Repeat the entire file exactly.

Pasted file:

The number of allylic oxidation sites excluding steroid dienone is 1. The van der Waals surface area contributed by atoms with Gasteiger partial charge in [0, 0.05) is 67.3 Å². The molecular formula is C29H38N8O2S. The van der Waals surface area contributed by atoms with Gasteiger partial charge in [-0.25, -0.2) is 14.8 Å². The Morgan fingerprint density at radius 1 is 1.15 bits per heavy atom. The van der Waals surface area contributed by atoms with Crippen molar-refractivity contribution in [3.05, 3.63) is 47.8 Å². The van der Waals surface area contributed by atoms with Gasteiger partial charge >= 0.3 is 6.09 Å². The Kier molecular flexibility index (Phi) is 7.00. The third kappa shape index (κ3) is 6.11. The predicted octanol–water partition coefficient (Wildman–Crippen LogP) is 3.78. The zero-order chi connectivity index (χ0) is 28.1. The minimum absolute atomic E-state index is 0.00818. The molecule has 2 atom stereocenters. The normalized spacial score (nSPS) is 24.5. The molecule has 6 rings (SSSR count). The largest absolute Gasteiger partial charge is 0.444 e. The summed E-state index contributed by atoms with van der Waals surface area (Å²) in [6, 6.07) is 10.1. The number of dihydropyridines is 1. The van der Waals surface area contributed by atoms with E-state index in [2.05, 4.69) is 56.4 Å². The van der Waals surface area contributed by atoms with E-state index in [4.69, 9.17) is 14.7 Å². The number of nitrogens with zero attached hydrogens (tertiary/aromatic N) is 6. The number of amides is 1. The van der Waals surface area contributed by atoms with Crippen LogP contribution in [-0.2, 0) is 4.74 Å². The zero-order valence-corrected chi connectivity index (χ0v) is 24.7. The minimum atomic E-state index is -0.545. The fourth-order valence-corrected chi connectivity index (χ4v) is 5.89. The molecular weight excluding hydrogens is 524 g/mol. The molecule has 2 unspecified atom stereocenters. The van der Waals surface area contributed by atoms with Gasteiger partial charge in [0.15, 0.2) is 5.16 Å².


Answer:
The number of allylic oxidation sites excluding steroid dienone is 1. The van der Waals surface area contributed by atoms with Gasteiger partial charge in [0, 0.05) is 67.3 Å². The molecular formula is C29H38N8O2S. The van der Waals surface area contributed by atoms with Gasteiger partial charge in [-0.25, -0.2) is 14.8 Å². The Morgan fingerprint density at radius 1 is 1.15 bits per heavy atom. The van der Waals surface area contributed by atoms with Crippen molar-refractivity contribution in [3.05, 3.63) is 47.8 Å². The van der Waals surface area contributed by atoms with Gasteiger partial charge >= 0.3 is 6.09 Å². The Kier molecular flexibility index (Phi) is 7.00. The third kappa shape index (κ3) is 6.11. The predicted octanol–water partition coefficient (Wildman–Crippen LogP) is 3.78. The zero-order chi connectivity index (χ0) is 28.1. The minimum absolute atomic E-state index is 0.00818. The molecule has 2 atom stereocenters. The normalized spacial score (nSPS) is 24.5. The molecule has 6 rings (SSSR count). The largest absolute Gasteiger partial charge is 0.444 e. The summed E-state index contributed by atoms with van der Waals surface area (Å²) in [6, 6.07) is 10.1. The number of dihydropyridines is 1. The van der Waals surface area contributed by atoms with E-state index in [2.05, 4.69) is 56.4 Å². The van der Waals surface area contributed by atoms with E-state index in [4.69, 9.17) is 14.7 Å². The number of nitrogens with zero attached hydrogens (tertiary/aromatic N) is 6. The number of amides is 1. The van der Waals surface area contributed by atoms with Crippen LogP contribution in [-0.2, 0) is 4.74 Å². The zero-order valence-corrected chi connectivity index (χ0v) is 24.7. The minimum atomic E-state index is -0.545. The fourth-order valence-corrected chi connectivity index (χ4v) is 5.89. The molecular weight excluding hydrogens is 524 g/mol. The molecule has 2 unspecified atom stereocenters. The van der Waals surface area contributed by atoms with Gasteiger partial charge in [0.15, 0.2) is 5.16 Å².